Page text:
Korea and U.S. differ over Thaad parleySINGAPORE - South Korea and the United States appeared to be at loggerheads on Friday over the deployment of an advanced missile defense system on the peninsula, particularly over whether the two would discuss the issue at an upcoming talk between their defense chiefs.
Washington has indicated that the two have neared the end of discussion on deployment of the U.S.-led Terminal High Altitude Area Defense (Thaad) battery in Korea, a stance that contrasts that of Seoul, which signaled it would take more time for the two to reach a conclusion on the long-standing issue, which unnerves China.
On a flight to Singapore to partake in the Asia Security Summit, which runs from Friday until Sunday, U.S. Defense Secretary Ashton Carter said he would meet with his South Korean counterpart Han Min-koo today to discuss the issue of Thaad installment, according to reports by foreign media.
But Seoul’s Defense Ministry said it “has no plan” to discuss the issue with the U.S. defense chief at a meeting on the sidelines of the Asia Security Summit, or Shangri-La Dialogue.
The difference of perspective shown by the two allies just a day before the scheduled meeting between top defense officials is something of a rarity, as is Seoul’s decision to contain speculation by issuing a statement directly denying Carter’s comment.
The Thaad issue requires Seoul to walk a tightrope since China, its biggest trade partner, strongly opposes it because it suspects that the system’s 1,000-kilometer (620-mile) surveillance capability will allow Washington to monitor its airspace activity.
An official at the Defense Ministry in Seoul said the two sides have engaged in discussions since Feb. 7 and were still talking over the issue.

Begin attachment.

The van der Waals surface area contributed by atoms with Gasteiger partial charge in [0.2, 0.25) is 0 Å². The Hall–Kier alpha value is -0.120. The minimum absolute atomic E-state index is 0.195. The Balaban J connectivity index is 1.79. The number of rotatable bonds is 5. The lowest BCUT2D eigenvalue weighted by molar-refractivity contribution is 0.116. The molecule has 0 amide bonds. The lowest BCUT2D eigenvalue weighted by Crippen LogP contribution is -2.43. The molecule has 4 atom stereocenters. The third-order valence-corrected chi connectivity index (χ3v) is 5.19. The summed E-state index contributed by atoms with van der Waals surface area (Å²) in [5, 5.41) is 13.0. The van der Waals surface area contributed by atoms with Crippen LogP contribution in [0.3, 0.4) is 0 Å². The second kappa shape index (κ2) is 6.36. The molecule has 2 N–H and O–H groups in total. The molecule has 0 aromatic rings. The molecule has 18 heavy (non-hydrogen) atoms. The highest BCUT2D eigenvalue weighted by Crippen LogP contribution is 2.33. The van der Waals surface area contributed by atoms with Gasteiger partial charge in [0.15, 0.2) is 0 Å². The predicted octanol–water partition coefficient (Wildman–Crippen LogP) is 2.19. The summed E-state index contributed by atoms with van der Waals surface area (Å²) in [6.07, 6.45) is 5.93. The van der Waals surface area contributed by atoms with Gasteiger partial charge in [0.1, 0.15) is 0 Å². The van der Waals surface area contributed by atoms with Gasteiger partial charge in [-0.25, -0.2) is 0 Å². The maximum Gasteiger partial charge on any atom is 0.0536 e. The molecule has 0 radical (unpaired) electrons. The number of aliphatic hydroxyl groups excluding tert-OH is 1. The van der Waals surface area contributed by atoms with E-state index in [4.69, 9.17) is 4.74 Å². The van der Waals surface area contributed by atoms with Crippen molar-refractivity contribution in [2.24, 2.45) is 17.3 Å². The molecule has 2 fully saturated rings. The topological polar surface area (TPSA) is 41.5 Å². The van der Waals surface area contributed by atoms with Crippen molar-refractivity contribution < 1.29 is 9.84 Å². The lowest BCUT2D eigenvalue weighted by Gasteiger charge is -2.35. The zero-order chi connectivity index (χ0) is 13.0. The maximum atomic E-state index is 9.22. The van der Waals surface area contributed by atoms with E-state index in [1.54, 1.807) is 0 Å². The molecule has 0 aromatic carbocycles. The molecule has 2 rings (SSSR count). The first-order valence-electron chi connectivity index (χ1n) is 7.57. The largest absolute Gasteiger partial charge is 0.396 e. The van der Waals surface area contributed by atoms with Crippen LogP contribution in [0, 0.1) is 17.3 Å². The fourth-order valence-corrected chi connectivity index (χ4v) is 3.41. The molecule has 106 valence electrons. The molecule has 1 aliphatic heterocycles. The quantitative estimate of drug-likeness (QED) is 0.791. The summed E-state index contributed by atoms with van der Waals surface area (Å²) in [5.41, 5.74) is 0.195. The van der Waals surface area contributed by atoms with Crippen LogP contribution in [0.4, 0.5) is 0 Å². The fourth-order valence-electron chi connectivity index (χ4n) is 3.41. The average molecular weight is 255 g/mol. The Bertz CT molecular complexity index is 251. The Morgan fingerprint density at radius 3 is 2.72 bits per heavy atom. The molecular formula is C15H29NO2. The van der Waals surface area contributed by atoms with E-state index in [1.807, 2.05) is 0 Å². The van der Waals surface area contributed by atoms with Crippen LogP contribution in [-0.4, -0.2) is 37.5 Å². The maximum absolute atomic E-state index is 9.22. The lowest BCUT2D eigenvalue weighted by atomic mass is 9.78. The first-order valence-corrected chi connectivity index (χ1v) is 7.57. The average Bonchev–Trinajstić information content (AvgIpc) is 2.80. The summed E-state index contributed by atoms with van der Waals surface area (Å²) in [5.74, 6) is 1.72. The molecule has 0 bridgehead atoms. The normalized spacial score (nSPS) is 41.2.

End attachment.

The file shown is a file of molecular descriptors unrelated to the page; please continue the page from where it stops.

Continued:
“We are not at a point yet in the talks at which we can say when it will be concluded,” the official said on the condition of anonymity. “While this matter is being dealt with by the Defense Ministry, it is eventually up to the president to decide.”
Seoul’s lukewarm response to the matter raised speculation that it was distancing itself from the issue in light of China’s persistent protest against Thaad. It is possible Secretary Carter made the remark out of dissatisfaction with the slow pace Seoul has exhibited in discussing it.
“There’s no change in the government’s stance that we need Thaad to fend off Pyongyang’s threats,” said a government official, who asked not to be named. “But we’re winning international cooperation in imposing sanctions on the North, so we have to be careful about China.”
China provides a lifeline to North Korea that keeps it afloat despite international sanctions. Experts say cooperation from Beijing is essential to put tangible pressure on Pyongyang to give up its nuclear ambitions.
Facing questions over the different perspective, Defense Minister Han told reporters in Singapore on Friday that the United States and South Korea were on the same page for Thaad. He said the two sides “share understanding over procedures” to be examined before reaching the conclusion.
BY JEONG YONG-SOO, KANG JIN-KYU [firstname.lastname@example.org]
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